Primary Source: The Wright Brothers Fly
Reading Comprehension Activity

The world changed forever when the Wright brothers — Orville and Wilbur — took the first powered airplane up in the air in 1903. This newspaper article announces the event. Students will read the text and answer questions on the language and the facts, as well as make inferences about the Wright brothers’ statements.

Topic(s): History, Journalism. Skill(s): Summary, Context Clues. Genre(s): Informational

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Brothers Orville and Wilbur Wright are credited with building and flying the first powered airplane. The first flights took place December 17, 1903 in North Carolina. Below is an article about the historic moment from  The Philadelphia Inquirer, January 7, 1904.


                                                                  FLYING MACHINE
                                                                 HAS COME AT LAST


                                                        Wright Brothers Tell of the
                                                  Good  Results of Their Invention


                                                Went Over Eight Hundred Feet in
                                                   Air, and the Young Men Believe
                                                          It is Quite Controllable


DAYTON, Ohio, Jan. 6 – The Wright brothers, inventors of the flying machine which has attracted such wide-spread attention, have prepared the following, which they say is the first correct statement of the two successful trials made by them:

“On the morning of December 17, between 10:30 and noon, four flights were made, two by Orville Wright and two by Wilbur Wright. The starts were all made from a point on the level and about 200 feet west of our camp, which is situated a quarter of a mile north of Kill Devil Sandhill in Dare County, North Carolina. The wind at the time of the flights had a velocity of 27 miles an hour at noon, as recorded by the anemometer at the Kitty Hawk Weather Bureau station. This anemometer is thirty feet from the ground. Our own measurements, made with a hand anemometer at a height of four feet from the ground, showed a velocity of about 22 miles when the first flight was made and 22 1/2 miles when the last flight was made. The flight was made directly against the wind. Each time the machine started from the level ground by its own power, with no assistance from gravity or other source whatever.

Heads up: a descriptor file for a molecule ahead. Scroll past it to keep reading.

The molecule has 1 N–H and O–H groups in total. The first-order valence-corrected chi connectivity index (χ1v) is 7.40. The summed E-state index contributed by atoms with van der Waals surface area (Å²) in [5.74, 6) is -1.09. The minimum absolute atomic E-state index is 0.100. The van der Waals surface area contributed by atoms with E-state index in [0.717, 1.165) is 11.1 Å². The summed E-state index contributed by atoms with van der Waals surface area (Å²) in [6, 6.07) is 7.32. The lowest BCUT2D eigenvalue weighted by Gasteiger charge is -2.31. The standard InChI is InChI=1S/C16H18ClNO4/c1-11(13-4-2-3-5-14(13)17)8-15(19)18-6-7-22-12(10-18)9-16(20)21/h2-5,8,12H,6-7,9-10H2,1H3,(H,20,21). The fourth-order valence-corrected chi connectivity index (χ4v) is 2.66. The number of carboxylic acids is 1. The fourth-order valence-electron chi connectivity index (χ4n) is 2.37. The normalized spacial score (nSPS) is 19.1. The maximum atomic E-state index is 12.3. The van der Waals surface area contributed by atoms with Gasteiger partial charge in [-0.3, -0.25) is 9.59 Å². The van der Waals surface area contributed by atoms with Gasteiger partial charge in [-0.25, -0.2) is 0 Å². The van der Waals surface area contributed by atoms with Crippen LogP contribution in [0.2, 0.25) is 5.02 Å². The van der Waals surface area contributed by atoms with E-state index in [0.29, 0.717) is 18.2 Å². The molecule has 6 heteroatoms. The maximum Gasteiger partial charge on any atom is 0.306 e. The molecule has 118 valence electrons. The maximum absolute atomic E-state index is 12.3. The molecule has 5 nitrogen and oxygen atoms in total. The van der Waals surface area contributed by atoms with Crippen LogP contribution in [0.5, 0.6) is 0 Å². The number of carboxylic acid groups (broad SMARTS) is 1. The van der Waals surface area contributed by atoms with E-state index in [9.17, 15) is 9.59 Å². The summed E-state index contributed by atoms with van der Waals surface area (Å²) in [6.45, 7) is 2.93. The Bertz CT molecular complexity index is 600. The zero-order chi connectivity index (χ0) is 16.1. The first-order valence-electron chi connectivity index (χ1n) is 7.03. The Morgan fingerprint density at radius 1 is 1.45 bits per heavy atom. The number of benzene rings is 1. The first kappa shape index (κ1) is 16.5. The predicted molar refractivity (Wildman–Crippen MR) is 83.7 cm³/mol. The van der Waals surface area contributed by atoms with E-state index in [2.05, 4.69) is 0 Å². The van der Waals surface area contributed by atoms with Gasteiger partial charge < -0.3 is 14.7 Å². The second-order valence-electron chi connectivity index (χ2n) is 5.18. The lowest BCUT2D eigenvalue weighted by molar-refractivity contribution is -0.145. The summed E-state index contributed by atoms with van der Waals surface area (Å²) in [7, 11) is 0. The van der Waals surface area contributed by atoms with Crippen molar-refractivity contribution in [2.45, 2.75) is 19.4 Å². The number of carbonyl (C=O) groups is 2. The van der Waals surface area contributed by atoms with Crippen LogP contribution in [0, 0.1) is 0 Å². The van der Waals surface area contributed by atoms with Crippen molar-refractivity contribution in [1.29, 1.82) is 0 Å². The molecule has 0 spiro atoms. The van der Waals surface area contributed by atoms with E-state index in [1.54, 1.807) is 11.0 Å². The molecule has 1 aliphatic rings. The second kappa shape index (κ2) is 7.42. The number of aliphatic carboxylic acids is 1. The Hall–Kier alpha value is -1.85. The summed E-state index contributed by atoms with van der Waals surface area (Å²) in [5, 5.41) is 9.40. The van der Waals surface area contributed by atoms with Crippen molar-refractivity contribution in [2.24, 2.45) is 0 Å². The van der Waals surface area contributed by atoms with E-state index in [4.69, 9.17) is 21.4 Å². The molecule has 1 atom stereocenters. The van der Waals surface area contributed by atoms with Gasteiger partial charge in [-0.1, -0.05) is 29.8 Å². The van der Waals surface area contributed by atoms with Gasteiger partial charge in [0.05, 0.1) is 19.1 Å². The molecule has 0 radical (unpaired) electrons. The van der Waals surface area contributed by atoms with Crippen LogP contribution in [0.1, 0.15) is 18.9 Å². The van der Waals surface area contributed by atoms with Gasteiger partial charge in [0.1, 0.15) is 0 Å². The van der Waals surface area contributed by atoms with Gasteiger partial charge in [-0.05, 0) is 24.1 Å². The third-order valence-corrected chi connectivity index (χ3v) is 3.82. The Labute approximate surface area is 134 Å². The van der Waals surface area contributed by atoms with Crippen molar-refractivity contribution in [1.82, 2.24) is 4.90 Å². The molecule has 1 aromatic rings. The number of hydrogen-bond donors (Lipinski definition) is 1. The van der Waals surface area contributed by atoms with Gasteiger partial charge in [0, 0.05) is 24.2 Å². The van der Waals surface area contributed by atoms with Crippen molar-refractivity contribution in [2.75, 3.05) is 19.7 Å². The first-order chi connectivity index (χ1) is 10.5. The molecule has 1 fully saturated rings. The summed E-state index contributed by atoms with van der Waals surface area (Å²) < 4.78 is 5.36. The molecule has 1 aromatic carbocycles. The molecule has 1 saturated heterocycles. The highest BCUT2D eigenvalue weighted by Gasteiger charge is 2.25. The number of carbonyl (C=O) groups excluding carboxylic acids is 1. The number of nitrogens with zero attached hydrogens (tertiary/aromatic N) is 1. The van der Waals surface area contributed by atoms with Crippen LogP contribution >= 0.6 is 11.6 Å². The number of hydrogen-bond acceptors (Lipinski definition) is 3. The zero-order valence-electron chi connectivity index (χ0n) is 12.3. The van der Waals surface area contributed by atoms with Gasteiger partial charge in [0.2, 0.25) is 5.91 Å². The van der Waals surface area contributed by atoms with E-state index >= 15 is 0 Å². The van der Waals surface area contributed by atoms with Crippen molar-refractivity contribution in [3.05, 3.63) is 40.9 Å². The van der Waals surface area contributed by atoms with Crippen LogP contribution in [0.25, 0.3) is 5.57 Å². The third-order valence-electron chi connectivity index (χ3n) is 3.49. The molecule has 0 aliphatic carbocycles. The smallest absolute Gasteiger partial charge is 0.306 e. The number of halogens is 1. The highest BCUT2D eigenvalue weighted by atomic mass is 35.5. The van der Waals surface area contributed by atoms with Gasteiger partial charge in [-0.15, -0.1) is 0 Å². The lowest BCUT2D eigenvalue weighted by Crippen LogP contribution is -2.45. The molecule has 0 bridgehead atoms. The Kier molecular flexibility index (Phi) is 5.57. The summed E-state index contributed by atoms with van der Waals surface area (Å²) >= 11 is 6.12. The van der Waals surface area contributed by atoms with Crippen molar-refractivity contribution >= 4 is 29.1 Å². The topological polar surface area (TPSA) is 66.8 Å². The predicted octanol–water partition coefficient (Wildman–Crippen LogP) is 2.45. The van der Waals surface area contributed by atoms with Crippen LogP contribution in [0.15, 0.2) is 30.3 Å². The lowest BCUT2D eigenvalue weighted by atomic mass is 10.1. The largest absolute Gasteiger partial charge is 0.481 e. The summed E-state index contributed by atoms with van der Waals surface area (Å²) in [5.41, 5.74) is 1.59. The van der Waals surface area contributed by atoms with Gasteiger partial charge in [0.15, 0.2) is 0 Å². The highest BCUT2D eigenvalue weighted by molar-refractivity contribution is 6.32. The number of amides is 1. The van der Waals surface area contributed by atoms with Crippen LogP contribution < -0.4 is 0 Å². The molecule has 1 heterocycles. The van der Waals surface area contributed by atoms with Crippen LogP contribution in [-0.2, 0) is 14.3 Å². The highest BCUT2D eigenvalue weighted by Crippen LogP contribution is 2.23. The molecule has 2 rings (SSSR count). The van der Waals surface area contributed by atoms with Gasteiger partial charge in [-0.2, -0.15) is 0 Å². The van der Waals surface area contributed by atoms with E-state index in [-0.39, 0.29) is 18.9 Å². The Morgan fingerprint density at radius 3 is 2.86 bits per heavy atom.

Climbs Into the Air

“After a run of about 40 feet along a mono-rail track, which held the machine eight inches from the ground, it rose from the track and under the direction of the operator climbed upward on an inclined course until a height of 8 or ten feet from the ground was reached, after which the course was kept as near horizontal as the wind gusts and the limited skill of the operator would permit. Into the teeth of a December Gale the ‘flyer’ made its way forward with a speed of ten miles an hour over the ground and of 30 to 35 miles an hour through the air. It had previously been decided that for reasons of personal safety these first trials should be made as close to the ground as possible. The height chosen was scarcely sufficient for maneuvering in so gusty a wind and with no previous acquaintance with the conduct of the machine and its controlling mechanism. Consequently the first flight was short. The succeeding flights rapidly increased in length, and at the fourth trial a flight of fifty seconds was made, in which the machine flew a little more than a half mile through the air and a distance of 852 feet over the ground. The landing was due to a slight error of judgment on the part of the operator. After passing over a little hammock of sand  in attempting to bring the machine down to the desired height the operator turned the rudder too far and the machine turned down more quickly than had been expected. The reverse movement of the rudder was a fraction of a second too late to prevent the machine from touching the ground, and thus ending the flight. The whole occurrence occupied little, if any, more than one second of time.

                                                             The Era of Flying

“Only those who are acquainted with practical aeronautics can appreciate the difficulties in attempting the first trial of a flying machine in a 25 mile gale. As winter had already set in, we should have postponed our trials to a more favorable season, but for the fact we were determined before returning  home to know whether the machine possessed sufficient power to fly, sufficient strength to withstand the shock of landing, and sufficient capacity of control to make flight safe in boisterous winds as well as in calm air. When these points had been definitely established we at once packed our goods and returned home, knowing that the age of the flying machine had come at last.

“From the beginning we have employed entirely new principles of control, and as all the experiments have been conducted at our own expense, without assistance from any individual or institution, we don’t feel ready at present to give out any pictures or detailed description of the machine.”

Comprehension Questions

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